The Woodward East Historic District, a smaller historic district completely encompassed by the larger Brush Park neighborhood, is located on Alfred, Edmund, and Watson Streets, from Brush Street to John R.Street, and is recognized by the National Register of Historic Places.The neighborhood's heyday didn't last long, however: by the early twentieth century most of is affluent residents started moving to more modern, quieter districts, and Brush Park was quickly populated by members of Detroit's fast-growing working class.
throughout the subdivision, homes were converted to apartments or rooming houses – often with the construction of two- and three-story rear additions – to accommodate workers of the booming automobile industry, as a result, Brush Park became home to a vibrant black community, together with the nearby Black Bottom–Paradise Valley area.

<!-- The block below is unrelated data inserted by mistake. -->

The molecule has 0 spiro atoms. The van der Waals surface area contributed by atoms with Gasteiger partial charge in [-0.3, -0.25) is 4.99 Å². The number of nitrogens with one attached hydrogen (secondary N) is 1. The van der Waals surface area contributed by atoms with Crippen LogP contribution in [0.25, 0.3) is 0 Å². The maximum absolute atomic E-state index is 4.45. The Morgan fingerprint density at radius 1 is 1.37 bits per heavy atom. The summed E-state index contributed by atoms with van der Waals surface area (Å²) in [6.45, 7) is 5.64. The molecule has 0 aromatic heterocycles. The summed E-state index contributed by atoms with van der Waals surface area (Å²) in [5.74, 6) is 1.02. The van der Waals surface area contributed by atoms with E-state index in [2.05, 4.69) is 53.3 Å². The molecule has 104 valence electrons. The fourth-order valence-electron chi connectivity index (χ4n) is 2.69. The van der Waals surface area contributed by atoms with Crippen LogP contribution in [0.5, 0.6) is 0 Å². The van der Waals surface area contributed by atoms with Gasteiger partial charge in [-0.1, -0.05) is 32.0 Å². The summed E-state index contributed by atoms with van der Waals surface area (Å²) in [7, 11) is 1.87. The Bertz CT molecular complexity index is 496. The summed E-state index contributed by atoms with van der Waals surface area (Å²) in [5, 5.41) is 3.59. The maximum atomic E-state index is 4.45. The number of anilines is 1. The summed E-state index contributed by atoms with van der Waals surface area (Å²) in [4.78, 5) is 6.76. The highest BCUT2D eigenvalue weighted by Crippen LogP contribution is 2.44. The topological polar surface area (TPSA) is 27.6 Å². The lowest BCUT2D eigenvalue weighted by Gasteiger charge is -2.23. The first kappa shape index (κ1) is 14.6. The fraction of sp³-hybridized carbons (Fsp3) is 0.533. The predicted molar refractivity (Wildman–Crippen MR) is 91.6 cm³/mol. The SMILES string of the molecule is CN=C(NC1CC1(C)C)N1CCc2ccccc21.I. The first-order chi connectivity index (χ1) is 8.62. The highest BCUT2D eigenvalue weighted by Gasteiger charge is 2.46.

The houses, mostly standing as they stood a half-century ago, are dismal structures. It is a desolate street; a scene of poverty and chop-fallen gloom; possibly of worse things.
Some have night-blooming grocery stores in their front yards. Starting in the 1960s, many of the buildings became unoccupied and fell into disrepair; however, the neighborhood maintained much of its historical integrity, and some attempts were made to preserve it.
Artist Lowell Bioleau commemorated the William Livingstone House in a painting entitled Open House which he unveiled the day of its demolition September 15, 2007, underscoring preservationist efforts.
The building, which was designed by Donaldson and Meier and dated back to 1890, represents one of the greatest losses in Brush Park's recent history, since it was listed on the National Register of Historic Places.